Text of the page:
Variant of the more infamous Mirai malware starting to propagate very quickly, researchers warn
A new version of the Satori botnet has suddenly become actively and is spreading outwards from South America.
This is the warning from Li Fengpei, a security researcher with Beijing-based Qihoo 360, who said that whilst they had been tracking Satori for months, a new version has been seen active on over 263,250 different IPs in the past 12 hours.
Satori is a new variant of the infamous Mirai botnet, which had infected around 2.5 million devices by the end of 2016, when it was used along with other botnets to attack DNS provider Dyn, generating enough junk traffic to overload the firm’s servers and disable websites including Spotify, Reddit and The New York Times.
But now security professionals are being warned that Satori has suddenly become active and is spreading in worm style on Port 37215 and 52869.
“In our last blog, we mentioned there were almost 100k unique scanner IPs from Argentina scanning port 2323 and port 23, and we concluded it was a new mirai variant,” said Fengpei. “For the last few days, the scanning behaviour has gotten more intense, and more countries started to show up on our ScanMon platform as scan source.”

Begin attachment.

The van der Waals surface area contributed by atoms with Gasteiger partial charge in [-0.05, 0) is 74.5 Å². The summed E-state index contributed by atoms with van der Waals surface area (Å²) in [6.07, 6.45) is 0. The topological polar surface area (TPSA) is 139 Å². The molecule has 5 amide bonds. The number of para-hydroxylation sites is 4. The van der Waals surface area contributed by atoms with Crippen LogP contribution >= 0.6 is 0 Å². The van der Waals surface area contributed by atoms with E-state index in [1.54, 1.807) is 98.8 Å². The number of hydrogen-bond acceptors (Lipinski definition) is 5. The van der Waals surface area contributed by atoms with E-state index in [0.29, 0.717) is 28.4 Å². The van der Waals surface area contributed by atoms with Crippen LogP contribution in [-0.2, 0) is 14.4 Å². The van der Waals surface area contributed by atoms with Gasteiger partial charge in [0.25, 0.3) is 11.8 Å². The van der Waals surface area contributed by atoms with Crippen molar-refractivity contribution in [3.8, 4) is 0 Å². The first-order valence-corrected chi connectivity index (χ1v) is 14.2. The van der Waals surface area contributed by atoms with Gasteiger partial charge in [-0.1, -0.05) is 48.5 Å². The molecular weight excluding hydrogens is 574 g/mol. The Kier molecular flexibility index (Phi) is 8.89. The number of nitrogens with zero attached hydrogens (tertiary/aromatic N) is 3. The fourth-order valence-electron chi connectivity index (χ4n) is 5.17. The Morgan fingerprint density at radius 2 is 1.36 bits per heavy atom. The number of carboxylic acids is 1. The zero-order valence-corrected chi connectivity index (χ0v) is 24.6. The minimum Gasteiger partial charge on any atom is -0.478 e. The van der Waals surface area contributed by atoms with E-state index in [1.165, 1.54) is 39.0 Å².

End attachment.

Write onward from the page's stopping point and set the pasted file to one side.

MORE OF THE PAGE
“About 12 hours ago (2017-12-05 11:57 AM GMT+8), we noticed a new version of Satori, starting to propagate very quickly on port 37215 and 52869.”
It seems that this new variant has two significant differences from known mirai variants, in that the bot itself now does not rely on loader|scanner mechanism to perform remote planting. Instead the bot itself performs the scan activity.
The second difference is that there is now two new exploits, which work on port 37215 (not disclosed yet) and 52869 (derived from CVE-2014-8361).
“Due to the worm-like behaviour, we all should be on the lookout for the port 37215 and 52869 scan traffic,” wrote Fengpei. “This malware is the newest version of Satori. We have been tracking Satori for months, and have strong evidence this new wave of attack can be linked to previous attack on port 23 and 2323 scanning traffic upticks.”
“Actually, in the next few days, more countries such as Egypt, Tunisia, Columbia have been picked up by our monitoring system, as we mentioned in the beginning of this blog post, our investigation reveals the port scan is only part of the whole picture,” he added.
The sudden uptick in the Satori botnet comes just days after ESET and Microsoft, along with police around the world, successfully managed to disrupt many long-running botnets powered by a malware family dubbed as Gamarue (also known as Andromeda or Wauchos).
The fight against botnets continues however.
In October security researchers uncovered another botnet similar to the earlier Mirai called IOTroop or Reaper.
The new network had infected devices on more than one million organisations’ networks, according to Israeli security firm Check Point.
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